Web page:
Saturday, August 24, 2013

Butterfly Tales

It's that time of year again when monarch butterflies lay their eggs on my red swamp milkweed. That would be fine, except the plants are in pots, for sale at our nursery. The little striped caterpillars aren't content staying invisible, eating the lower leaves; they want the flowers. So do the black solitary wasps, the butterflies, the bees, and the customers. Last year, the fight over who got the flowers grew intense. The caterpillars got the bad end of it. They all started dying.

I felt bad about it. I love butterflies, even though their offspring do eat my plants. So, armed with ice cream buckets and screen covers, I began kidnapping the baby caterpillars. They did well in the buckets. Within a few weeks, I had big orange butterflies. It was a lot of fun, and only cost me a few minutes a day. So when the season ended, I stashed the buckets in the back room to use again.

Butterflies of all kinds seem scarcer this summer. But the swamp milkweed remains popular, like a singles bar where lonely butterflies can hang out and sip nectar until they find a mate. Sometimes it's a long wait. One monarch grew so desperate he started chasing a great spangled fritillary. Later on, he must have found a proper mate, because shortly after that, I found my first monarch caterpillar. Out came the bucket again.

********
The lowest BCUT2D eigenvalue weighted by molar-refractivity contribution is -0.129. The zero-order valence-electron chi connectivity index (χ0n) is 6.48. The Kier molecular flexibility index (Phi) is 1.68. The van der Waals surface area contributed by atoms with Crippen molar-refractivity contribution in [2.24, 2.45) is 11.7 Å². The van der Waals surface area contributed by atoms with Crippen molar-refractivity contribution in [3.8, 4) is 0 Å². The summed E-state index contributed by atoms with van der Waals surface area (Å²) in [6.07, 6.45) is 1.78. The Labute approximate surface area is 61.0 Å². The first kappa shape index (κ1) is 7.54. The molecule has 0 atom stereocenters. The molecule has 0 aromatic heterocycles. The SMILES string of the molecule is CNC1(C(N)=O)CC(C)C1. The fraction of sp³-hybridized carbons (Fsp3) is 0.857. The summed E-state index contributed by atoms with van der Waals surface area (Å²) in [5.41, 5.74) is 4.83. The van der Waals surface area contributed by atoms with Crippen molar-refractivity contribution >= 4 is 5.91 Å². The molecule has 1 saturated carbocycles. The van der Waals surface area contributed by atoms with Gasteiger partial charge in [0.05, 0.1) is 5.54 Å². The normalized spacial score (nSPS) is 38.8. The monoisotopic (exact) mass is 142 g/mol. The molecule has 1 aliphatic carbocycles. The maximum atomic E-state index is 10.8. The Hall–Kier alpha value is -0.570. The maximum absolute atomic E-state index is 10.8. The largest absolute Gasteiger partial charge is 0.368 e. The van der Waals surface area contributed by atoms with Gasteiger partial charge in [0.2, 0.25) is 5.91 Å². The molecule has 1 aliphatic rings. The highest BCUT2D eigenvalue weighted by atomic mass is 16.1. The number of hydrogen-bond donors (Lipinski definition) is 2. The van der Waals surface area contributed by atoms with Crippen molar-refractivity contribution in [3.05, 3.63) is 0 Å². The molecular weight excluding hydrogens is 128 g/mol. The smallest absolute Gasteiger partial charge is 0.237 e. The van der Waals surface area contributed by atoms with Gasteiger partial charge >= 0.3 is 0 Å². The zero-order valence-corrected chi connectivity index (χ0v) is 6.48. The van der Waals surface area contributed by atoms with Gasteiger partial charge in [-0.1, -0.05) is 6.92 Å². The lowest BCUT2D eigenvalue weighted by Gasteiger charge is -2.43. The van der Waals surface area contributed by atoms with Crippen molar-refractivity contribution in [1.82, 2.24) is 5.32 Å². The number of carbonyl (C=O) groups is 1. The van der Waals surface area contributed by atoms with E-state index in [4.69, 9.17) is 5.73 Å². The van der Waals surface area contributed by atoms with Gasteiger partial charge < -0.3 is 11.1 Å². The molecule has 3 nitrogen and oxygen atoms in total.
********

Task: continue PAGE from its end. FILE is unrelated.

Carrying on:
One of last year's butterflies prepares to take his first flight
That first caterpillar was soon joined by three others. What a hungry bunch they were! They seemed to know instinctively that the summer is ending and they must grow as fast as possible. The three bigger ones have now made chrysalises; a fourth will follow suit in a few days. I can't wait to balance the newborn butterflies on my finger and watch them take their first flight.